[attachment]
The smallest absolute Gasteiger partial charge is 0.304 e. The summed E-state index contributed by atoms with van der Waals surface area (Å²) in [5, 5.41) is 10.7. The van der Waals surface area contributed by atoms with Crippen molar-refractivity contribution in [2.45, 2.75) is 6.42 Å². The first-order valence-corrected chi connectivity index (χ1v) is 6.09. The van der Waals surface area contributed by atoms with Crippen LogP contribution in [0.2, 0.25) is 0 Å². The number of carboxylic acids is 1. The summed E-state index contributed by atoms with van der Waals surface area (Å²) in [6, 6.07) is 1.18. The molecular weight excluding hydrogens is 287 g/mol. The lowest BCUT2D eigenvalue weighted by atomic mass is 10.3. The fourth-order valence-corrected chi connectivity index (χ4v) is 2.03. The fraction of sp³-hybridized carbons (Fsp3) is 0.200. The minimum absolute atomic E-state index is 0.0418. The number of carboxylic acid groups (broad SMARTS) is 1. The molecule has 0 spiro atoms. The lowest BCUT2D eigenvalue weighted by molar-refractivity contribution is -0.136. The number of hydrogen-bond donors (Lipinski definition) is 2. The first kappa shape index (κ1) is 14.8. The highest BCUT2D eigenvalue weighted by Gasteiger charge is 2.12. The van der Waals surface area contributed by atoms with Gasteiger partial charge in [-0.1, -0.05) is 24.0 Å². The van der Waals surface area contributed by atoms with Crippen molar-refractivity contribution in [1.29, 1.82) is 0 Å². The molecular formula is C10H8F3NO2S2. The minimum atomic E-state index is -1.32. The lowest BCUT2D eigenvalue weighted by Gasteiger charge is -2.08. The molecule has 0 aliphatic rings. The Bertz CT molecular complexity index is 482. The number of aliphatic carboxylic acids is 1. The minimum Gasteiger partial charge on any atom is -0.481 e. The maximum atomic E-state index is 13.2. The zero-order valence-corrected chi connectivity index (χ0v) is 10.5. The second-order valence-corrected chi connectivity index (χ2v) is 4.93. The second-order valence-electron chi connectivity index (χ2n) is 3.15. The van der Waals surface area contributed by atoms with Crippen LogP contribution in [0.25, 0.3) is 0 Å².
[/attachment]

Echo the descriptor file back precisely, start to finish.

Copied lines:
The smallest absolute Gasteiger partial charge is 0.304 e. The summed E-state index contributed by atoms with van der Waals surface area (Å²) in [5, 5.41) is 10.7. The van der Waals surface area contributed by atoms with Crippen molar-refractivity contribution in [2.45, 2.75) is 6.42 Å². The first-order valence-corrected chi connectivity index (χ1v) is 6.09. The van der Waals surface area contributed by atoms with Crippen LogP contribution in [0.2, 0.25) is 0 Å². The number of carboxylic acids is 1. The summed E-state index contributed by atoms with van der Waals surface area (Å²) in [6, 6.07) is 1.18. The molecular weight excluding hydrogens is 287 g/mol. The lowest BCUT2D eigenvalue weighted by atomic mass is 10.3. The fourth-order valence-corrected chi connectivity index (χ4v) is 2.03. The fraction of sp³-hybridized carbons (Fsp3) is 0.200. The minimum absolute atomic E-state index is 0.0418. The number of carboxylic acid groups (broad SMARTS) is 1. The molecule has 0 spiro atoms. The lowest BCUT2D eigenvalue weighted by molar-refractivity contribution is -0.136. The number of hydrogen-bond donors (Lipinski definition) is 2. The first kappa shape index (κ1) is 14.8. The highest BCUT2D eigenvalue weighted by Gasteiger charge is 2.12. The van der Waals surface area contributed by atoms with Gasteiger partial charge in [-0.1, -0.05) is 24.0 Å². The van der Waals surface area contributed by atoms with Crippen molar-refractivity contribution in [1.29, 1.82) is 0 Å². The molecular formula is C10H8F3NO2S2. The minimum atomic E-state index is -1.32. The lowest BCUT2D eigenvalue weighted by Gasteiger charge is -2.08. The molecule has 0 aliphatic rings. The Bertz CT molecular complexity index is 482. The number of aliphatic carboxylic acids is 1. The minimum Gasteiger partial charge on any atom is -0.481 e. The maximum atomic E-state index is 13.2. The zero-order valence-corrected chi connectivity index (χ0v) is 10.5. The second-order valence-corrected chi connectivity index (χ2v) is 4.93. The second-order valence-electron chi connectivity index (χ2n) is 3.15. The van der Waals surface area contributed by atoms with Crippen LogP contribution in [0.25, 0.3) is 0 Å².